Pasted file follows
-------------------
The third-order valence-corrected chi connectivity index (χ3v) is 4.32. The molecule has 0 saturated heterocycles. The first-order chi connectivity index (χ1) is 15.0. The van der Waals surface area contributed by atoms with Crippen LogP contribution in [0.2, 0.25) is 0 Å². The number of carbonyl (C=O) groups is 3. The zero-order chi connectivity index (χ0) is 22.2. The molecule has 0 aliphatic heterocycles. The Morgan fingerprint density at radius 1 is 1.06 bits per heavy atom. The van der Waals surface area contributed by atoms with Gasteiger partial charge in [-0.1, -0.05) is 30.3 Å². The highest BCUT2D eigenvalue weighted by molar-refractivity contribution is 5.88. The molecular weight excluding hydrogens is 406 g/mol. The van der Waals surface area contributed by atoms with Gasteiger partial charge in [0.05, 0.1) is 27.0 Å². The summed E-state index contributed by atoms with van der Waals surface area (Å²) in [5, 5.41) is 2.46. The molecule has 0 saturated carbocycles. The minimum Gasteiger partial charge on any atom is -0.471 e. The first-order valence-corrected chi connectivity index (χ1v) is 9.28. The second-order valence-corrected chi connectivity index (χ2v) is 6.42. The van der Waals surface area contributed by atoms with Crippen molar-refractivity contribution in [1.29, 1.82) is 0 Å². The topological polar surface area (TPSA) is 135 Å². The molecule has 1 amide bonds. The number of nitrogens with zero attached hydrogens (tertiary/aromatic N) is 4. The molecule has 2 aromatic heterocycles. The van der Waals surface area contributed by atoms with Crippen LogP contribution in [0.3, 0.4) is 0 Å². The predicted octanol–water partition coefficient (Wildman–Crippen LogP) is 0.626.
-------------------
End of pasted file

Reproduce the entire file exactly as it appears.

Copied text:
The third-order valence-corrected chi connectivity index (χ3v) is 4.32. The molecule has 0 saturated heterocycles. The first-order chi connectivity index (χ1) is 15.0. The van der Waals surface area contributed by atoms with Crippen LogP contribution in [0.2, 0.25) is 0 Å². The number of carbonyl (C=O) groups is 3. The zero-order chi connectivity index (χ0) is 22.2. The molecule has 0 aliphatic heterocycles. The Morgan fingerprint density at radius 1 is 1.06 bits per heavy atom. The van der Waals surface area contributed by atoms with Gasteiger partial charge in [-0.1, -0.05) is 30.3 Å². The highest BCUT2D eigenvalue weighted by molar-refractivity contribution is 5.88. The molecular weight excluding hydrogens is 406 g/mol. The van der Waals surface area contributed by atoms with Gasteiger partial charge in [0.05, 0.1) is 27.0 Å². The summed E-state index contributed by atoms with van der Waals surface area (Å²) in [5, 5.41) is 2.46. The molecule has 0 saturated carbocycles. The minimum Gasteiger partial charge on any atom is -0.471 e. The first-order valence-corrected chi connectivity index (χ1v) is 9.28. The second-order valence-corrected chi connectivity index (χ2v) is 6.42. The van der Waals surface area contributed by atoms with Crippen molar-refractivity contribution in [1.29, 1.82) is 0 Å². The topological polar surface area (TPSA) is 135 Å². The molecule has 1 amide bonds. The number of nitrogens with zero attached hydrogens (tertiary/aromatic N) is 4. The molecule has 2 aromatic heterocycles. The van der Waals surface area contributed by atoms with Crippen LogP contribution in [0.3, 0.4) is 0 Å². The predicted octanol–water partition coefficient (Wildman–Crippen LogP) is 0.626.